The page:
I'm sure some O's fans were skeptical when, shortly after the season ended, Brian Matusz announced his intentions to try out for a spot in the starting rotation in spring training. After all, on a team with four proven MLB starters that was expected to go out and add to their rotation in free agency, was there really room for a starter-turned-reliever who couldn't cut it in their last attempt? Add to that the fact that Matusz had a very good 2013 season out of the bullpen. In 51 IP across 65 appearances, Matusz had a 3.53 ERA, with 8.8 K/9 and over three strikeouts for every walk. With Troy Patton suspended to start the season, would the O's really risk moving their one reliable lefty out of the bullpen?
Another reason to be skeptical: Matusz's splits vs righties and lefties. In his career, Matusz has shutdown left-handed batters, who are batting .208/.264/.354 with an OPS+ of 55. But right-handed batters are batting .305/.370/.490 against Matusz with an OPS+ of 116. So Matusz goes from one of the best pitchers in the league vs lefties to being a batting practice pitcher against righties. Matusz's K/BB ratio also suffers, going from 4.84 vs lefties to 1.57 vs righties. This trend did little to reverse itself last year, where Matusz faced more lefties than righties but allowed an OPS + of 105 to righties vs 55 to lefties. Can Matusz succeed as a starter against teams who will likely fill their lineups with right-handed batters to face him?
The O's also have no shortage of competition for starting rotation spots. Chris Tillman, Wei-Yin Chen and Miguel Gonzalez are locks, with Bud Norris most likely in the fourth spot. Matusz will have to compete with minor leaguers like Britton and Steve Johnson, prospects such as Kevin Gausman and Mike Wright and free agent signings such as Alfredo Aceves and newly-signed Suk-min Yoon. The Orioles could also still sign a FA pitcher, such as Ervin Santana or Ubaldo Jimenez if the mood strikes them.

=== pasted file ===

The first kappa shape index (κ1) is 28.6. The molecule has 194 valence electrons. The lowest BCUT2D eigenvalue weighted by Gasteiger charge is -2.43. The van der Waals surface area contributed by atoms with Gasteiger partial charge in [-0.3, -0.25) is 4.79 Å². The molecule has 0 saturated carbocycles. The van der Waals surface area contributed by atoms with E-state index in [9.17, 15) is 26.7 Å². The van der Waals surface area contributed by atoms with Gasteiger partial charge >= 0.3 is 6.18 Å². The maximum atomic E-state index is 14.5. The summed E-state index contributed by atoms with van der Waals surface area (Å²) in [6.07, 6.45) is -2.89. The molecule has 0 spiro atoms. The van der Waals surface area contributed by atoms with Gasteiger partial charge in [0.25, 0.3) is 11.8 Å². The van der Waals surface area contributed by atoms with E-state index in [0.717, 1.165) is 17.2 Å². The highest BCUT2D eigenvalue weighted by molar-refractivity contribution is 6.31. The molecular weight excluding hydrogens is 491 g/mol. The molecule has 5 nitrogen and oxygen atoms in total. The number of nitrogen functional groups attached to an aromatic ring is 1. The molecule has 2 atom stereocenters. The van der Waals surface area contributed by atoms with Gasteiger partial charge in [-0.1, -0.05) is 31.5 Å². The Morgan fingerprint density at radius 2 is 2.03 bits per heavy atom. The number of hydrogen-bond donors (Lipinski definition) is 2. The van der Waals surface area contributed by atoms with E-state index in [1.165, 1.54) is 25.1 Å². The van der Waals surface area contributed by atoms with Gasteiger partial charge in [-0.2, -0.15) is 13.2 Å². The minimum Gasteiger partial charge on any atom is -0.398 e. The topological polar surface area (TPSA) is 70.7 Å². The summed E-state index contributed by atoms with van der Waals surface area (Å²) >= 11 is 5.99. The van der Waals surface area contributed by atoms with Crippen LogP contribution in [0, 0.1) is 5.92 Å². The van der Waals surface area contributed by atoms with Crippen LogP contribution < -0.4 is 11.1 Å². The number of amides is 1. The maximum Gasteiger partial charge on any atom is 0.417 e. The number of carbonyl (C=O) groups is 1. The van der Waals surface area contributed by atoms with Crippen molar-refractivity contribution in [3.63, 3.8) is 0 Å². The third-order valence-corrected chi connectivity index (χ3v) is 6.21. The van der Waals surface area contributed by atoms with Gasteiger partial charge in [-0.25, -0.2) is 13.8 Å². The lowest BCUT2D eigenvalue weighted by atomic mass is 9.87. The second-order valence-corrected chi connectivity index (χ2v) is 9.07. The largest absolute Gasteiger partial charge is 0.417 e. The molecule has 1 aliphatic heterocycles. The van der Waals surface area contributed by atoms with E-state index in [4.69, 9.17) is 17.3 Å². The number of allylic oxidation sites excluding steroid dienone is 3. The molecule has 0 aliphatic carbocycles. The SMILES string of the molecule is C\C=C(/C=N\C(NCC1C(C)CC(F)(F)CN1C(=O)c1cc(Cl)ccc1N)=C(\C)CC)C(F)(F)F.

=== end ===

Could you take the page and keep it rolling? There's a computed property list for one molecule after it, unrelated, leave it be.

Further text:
Matusz is only 27, and he is still working on getting the touch for all four of his pitches back after injury derailed his promising career. As noted in a column from MASN's Steve Melewski, Matusz is trying to regain the feel for his changeup, which was his most effective pitch against righties, in hopes that it could make him effective enough against righties to start games. Matusz is just at the age where he should be entering his "prime" years as a pitcher, and it isn't too far out of the ordinary for pitchers to come back from the brink of obscurity and become solid major league pitchers (Roy Halladay had an ERA over 10 when he was 23, and he turned out OK!).
The odds Matusz can make it back to being a starting pitcher aren't great. But despite what feelings of disappointment Brian and O's fans might have about how his career has turned out so far, even if he can't make the transition back to the starting rotation and has to stay in the bullpen, there is one positive fans can take out of Matusz being an Oriole pitcher: David Ortiz is never getting a clutch late-inning hit against us again.